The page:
By Chris Keefe
My favorite Ales Kot @ales_Kot book was “Change” back in 2012, I think. I loved the way it flung itself at the off the wall and splattered in metaphysically gaudy colors. I was less thrilled with his mainstream stuff, but maybe because it was main stuff. I thought Ales Kot was better when he chose to swim in the weird end of ideas let loose.
So, when I read the blurb in Previews for Generation Gone #1 I was intrigued, and as #1 heads into a second print the intrigue for apparently good reason.
Generation Gone was not as off the wall as I would have like, that’s just me. The strongest part of the story were two dysfunctional relationships, one between two of the main characters, and the other between government scientist baddie and his military boss, both relationships which can only lead to trouble down the line. While I wanted a bit more reason for the main characters to be ‘hackers’, like what were they rebelling against, what was ‘bad’ about the world, and why I cared about their cause, like the character’s in Warren Ellis’ “Black Summer”, I was still however drawn into the story.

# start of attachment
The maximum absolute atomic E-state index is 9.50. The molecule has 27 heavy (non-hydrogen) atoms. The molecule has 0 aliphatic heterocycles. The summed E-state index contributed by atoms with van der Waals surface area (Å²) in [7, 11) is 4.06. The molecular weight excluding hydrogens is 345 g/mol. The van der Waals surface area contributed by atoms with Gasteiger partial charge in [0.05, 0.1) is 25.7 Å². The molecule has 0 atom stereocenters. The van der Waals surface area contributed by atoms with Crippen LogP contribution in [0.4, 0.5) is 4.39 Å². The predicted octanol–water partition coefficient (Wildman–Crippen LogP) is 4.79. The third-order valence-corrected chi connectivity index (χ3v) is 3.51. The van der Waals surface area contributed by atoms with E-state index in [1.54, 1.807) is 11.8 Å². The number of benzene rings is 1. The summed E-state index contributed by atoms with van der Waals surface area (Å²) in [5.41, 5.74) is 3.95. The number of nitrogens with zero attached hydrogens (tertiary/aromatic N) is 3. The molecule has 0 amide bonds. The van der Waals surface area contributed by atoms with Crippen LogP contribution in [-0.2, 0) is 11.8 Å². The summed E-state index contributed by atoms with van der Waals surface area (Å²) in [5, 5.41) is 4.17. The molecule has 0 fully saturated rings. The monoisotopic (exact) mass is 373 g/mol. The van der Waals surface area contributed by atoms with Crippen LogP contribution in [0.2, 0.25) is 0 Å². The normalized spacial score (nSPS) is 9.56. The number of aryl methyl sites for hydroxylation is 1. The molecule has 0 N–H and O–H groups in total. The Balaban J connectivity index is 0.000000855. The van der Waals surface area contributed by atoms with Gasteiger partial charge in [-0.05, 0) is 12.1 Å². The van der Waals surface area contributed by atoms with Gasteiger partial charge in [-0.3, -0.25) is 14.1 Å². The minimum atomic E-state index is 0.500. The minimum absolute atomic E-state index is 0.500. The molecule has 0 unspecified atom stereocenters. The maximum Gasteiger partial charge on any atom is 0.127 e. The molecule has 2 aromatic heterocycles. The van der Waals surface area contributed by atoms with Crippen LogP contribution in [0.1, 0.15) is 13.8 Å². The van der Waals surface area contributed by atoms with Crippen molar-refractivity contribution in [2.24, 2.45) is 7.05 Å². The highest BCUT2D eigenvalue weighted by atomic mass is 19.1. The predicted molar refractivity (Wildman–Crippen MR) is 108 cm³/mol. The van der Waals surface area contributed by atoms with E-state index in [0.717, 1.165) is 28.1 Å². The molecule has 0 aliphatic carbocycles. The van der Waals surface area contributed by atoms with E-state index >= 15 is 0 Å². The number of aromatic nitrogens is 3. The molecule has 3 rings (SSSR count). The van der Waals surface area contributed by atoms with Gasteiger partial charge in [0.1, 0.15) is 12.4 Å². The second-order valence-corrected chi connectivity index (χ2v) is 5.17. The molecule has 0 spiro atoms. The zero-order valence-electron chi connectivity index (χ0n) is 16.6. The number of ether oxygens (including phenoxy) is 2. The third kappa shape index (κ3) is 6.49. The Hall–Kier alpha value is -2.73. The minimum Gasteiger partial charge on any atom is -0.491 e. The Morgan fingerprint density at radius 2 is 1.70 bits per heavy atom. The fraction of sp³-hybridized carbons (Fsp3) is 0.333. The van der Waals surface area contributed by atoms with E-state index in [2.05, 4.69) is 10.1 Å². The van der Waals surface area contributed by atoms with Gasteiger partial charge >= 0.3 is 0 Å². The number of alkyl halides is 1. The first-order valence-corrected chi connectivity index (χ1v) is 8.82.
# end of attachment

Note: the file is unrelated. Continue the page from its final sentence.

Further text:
The art was spare, but very clear, each character clearly recognizable, in a Preacheresque or Manhattan Project sort of way. The visual story telling was clear and unconfusing, but it was Mr. Kot’s dialogue that really carried the subtleties of this story. Light turns of phrases and precise timing, conversations a bit uncomfortable. Okay, not just a bit uncomfortable. And the art at those moments managed to just mirror the creepiness.
Though it was a bit more staid than the more unrestrained Alex Kot that I would have liked, but I’m thinking red herrings laid out in array, so I am curious to see where he takes this. It has a ton of potential to unwind in quite a spectacular way.